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Ticket touts: what do you reckon?
'Classic entrepreneurs' at the vanguard of popular capitalism? Or are they the bane of events organisers who tire of seeing their customers 'ripped off'?
Late last year, a poll found that almost three quarters of Britons are in favour of ticket resales.
Even so, this is a tricky area in which to legislate. Is there a difference between (i) reselling a ticket when you can no longer go to a concert, and (ii) buying tickets in bulk to sell them at a lavish mark up outside of the concert hall itself? I can’t help thinking that the latter activity is not as well received by the British public
As a committee of Parliament noted in 2007:
There is no consensus as to whether “touting” means all reselling of tickets, all reselling not authorised by the original issuers, or only the shady or less reputable activities.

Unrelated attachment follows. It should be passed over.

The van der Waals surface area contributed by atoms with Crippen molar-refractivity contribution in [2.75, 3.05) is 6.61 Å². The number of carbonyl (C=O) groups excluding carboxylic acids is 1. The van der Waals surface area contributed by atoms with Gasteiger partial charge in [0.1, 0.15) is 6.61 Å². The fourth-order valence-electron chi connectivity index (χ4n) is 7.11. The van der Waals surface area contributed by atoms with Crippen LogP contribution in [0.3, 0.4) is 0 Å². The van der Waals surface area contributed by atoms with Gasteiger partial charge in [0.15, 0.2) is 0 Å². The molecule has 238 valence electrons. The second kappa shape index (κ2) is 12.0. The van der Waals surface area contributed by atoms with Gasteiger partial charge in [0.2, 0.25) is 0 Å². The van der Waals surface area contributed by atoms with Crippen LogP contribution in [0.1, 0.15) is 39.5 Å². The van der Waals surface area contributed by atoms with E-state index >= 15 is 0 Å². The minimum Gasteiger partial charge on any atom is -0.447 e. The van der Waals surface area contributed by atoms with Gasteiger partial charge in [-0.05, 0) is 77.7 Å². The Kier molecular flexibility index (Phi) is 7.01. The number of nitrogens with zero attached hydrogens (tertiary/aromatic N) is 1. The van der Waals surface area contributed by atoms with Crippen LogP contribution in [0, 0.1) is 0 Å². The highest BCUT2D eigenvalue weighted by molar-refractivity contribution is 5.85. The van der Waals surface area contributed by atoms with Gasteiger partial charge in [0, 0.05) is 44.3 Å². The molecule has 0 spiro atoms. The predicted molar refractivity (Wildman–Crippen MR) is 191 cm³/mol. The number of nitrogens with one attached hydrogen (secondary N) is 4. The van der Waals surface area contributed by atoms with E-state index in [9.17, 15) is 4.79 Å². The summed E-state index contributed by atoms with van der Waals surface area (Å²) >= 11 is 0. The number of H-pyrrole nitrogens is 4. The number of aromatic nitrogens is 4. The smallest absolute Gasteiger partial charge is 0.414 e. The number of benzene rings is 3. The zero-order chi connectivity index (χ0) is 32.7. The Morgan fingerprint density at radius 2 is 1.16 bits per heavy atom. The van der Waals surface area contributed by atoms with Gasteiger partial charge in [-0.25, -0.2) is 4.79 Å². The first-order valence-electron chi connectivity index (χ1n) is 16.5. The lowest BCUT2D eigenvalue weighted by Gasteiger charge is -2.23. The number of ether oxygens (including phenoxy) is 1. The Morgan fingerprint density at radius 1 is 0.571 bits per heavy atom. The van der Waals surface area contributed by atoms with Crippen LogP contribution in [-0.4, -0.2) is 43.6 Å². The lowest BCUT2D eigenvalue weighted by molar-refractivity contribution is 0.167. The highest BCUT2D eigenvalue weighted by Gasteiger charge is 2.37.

Despite these concerns, the Government has decided to regulate this area in the Consumer Rights Bill. This (soon to be enacted) legislation means that people re-selling tickets to music gigs and sports events will be regulated more closely, with those breaching the new laws liable to fines of up to £5,000. What's more, the onus of stopping touting will be shifted onto the venues.
We spoke to Adam Lovatt, legal counsel at IMG, about these reforms. In our interview with him, he considers the practical implication of the new rules and warns that the possibility of fines might result in higher ticket prices for consumers:
The legislation—the Consumer Rights Bill—has been passed by Parliament and is awaiting Royal Assent.
The new law seeks to try and create more transparency from the
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